The most recent newsletter I send out to friends (BookNotes) follows.
It’s Summer! July 15, ‘09
Hello! Are you still out there? It has been a while since I last wrote- not because there aren’t any books or because I haven’t been reading! I have been reading SO much, and there is so much to tell you, that I became a little overwhelmed by the sheer quantity of books and paper that surrounded me! Bear with me and I will get back to a somewhat regular schedule.
I just walked out to put the compost in the bin and looked out towards downtown. We have a tall building view and the fog has washed up against them, flowing upwards before breaking and wrapping around and moving on, filling the lower lands with clouds. Summer fog….my favorite memories are curled inside ocean fog: wrapped in sweatshirts covering halter tops and swimsuits, shorts, thongs (sorry, flip flops), sitting on the porch in the cold with my book, knees tucked inside my shirt, waiting for it to burn or blow off before heading to the beach or up the river. Going up the river was MUCH warmer. Warmth on the coast I lived on was in very short supply. The river banks always had hot rocks to lie on; the smell of hot rocks and evaporating river water rivals the smell of newly cut hay or salt water on a cold night.
I hope your summer has been a comfortable and pleasant one, filled with deep and long twilights, reading in the shade with a tall, cool glass of something by your side, and that you are making memories to hold you through the upcoming fall and winter. There have been some truly fabulous books released this summer and I hope they will find their ways into your lives.
I truly love a picture book that I can read as an adult and share with a kid, both of us getting something good out of it. One of my recent favorites is Billy Twitters and His Blue Whale Problem, written by Mac Barnett and illustrated by one of my favorite illustrators ever, Adam Rex.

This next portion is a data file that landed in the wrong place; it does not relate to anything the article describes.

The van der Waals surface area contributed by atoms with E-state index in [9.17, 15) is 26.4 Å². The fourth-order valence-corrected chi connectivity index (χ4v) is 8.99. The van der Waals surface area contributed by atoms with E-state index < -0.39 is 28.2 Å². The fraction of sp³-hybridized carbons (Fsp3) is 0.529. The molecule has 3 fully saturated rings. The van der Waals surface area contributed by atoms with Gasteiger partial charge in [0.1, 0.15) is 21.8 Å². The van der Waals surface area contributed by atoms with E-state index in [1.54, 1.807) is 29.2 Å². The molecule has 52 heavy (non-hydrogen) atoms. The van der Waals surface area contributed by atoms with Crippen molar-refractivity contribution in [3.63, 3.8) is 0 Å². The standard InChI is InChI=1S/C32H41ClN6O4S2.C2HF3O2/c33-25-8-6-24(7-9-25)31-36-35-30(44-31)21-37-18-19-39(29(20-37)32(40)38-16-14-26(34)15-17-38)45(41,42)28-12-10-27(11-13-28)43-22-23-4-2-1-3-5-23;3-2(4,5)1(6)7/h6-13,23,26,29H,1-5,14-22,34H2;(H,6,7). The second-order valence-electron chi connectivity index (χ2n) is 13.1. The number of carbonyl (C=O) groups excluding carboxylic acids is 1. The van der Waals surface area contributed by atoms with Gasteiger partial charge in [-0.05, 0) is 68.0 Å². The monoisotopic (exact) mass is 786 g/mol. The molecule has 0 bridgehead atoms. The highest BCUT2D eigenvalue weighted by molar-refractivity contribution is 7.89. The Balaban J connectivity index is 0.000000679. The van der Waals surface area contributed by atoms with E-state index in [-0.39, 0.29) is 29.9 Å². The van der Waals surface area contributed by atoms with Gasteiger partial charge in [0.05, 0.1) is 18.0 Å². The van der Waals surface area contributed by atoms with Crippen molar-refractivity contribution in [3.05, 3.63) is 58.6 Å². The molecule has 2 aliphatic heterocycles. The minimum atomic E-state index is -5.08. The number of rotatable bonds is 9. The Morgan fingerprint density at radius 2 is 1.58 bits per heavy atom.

Billy’s room is a mess and his mother is not happy. After many reminders that he has responsibilities and needs to take care of them, she threatens to get him a blue whale. While Billy neglects his chores, the threat of a blue whale is repeated, but Billy isn’t worried, he knows a bit about blue whales and he knows that one can’t be delivered to your house overnight!
Or, can they?
The next morning a blue whale is delivered to Billy’s house and that whale is now his responsibility; to go with him wherever he goes, including school where he and the whale disrupt the day, canceling the cowboy movie for a lesson on cetaceans.
And does Billy learn his lessons? Does he keep his room clean? Well, let’s just say he finds an alternative to this whole messy world.
While I don’t think I like the ending as much as younger readers will, I love the way Adam Rex illustrated this book. He uses a deep, saturated color palette, lots and lots of details to keep the read-to amused while the words are going, and a great deal of humor in the illustrations. His endpages are of sea-going advertisements, and that whale looks like he really needs a break. I especially appreciate the use of the often empty pages before a book begins as a story-mover: Billy’s mom is on the move, following the trail of toys, popsicles, and clothes to his room. I really like that the parent’s heads are cleverly camouflaged throughout.
This is a book I have already read and browsed 5-6 times and will pick up over and over- I love it! And it’s a good summer book! Ages 4 and older. $16.99. Disney Hyperion.
Another great picture book for the same age is a nonfiction book called Sparrows, by Hans Post and Kees Heij, illustrated by Irene Goede. It’s so cool to have a book that pulls common things out of the mundane and elevates them into the sublime, especially one for kids. This little book shows the life of a House Sparrow, one of the most common birds around, and gives us an up close and personal view of how they hatch, where they live, what they eat and how they attract each other.
It is a pretty simple book: lots of little pockets of text sprinkled over the two page spreads and, like Billy Twitters, the artwork is a huge reason to come back to it over and over again. There are tons of details and I have pored over the pictures many times since bringing it home. I love the spreads that show a little neighborhood of sparrows and their lives while the text explains what is going on. And, parents, it does show sparrows “pairing” and a bird actually laying an egg (although not in graphic detail, just as asides, something that happens naturally)! The book has an informational fact page at the very back. Beware, this book may turn some of your children into amateur birders, forcing you to head out to look for more! Ages 3-4 and up. $16.95. Boyds Mills Press.
One of the best books for middle readers this summer is When You Reach Me, by Rebecca Stead. This is an amazing story about a girl whose world is filling with mysteries and conundrums.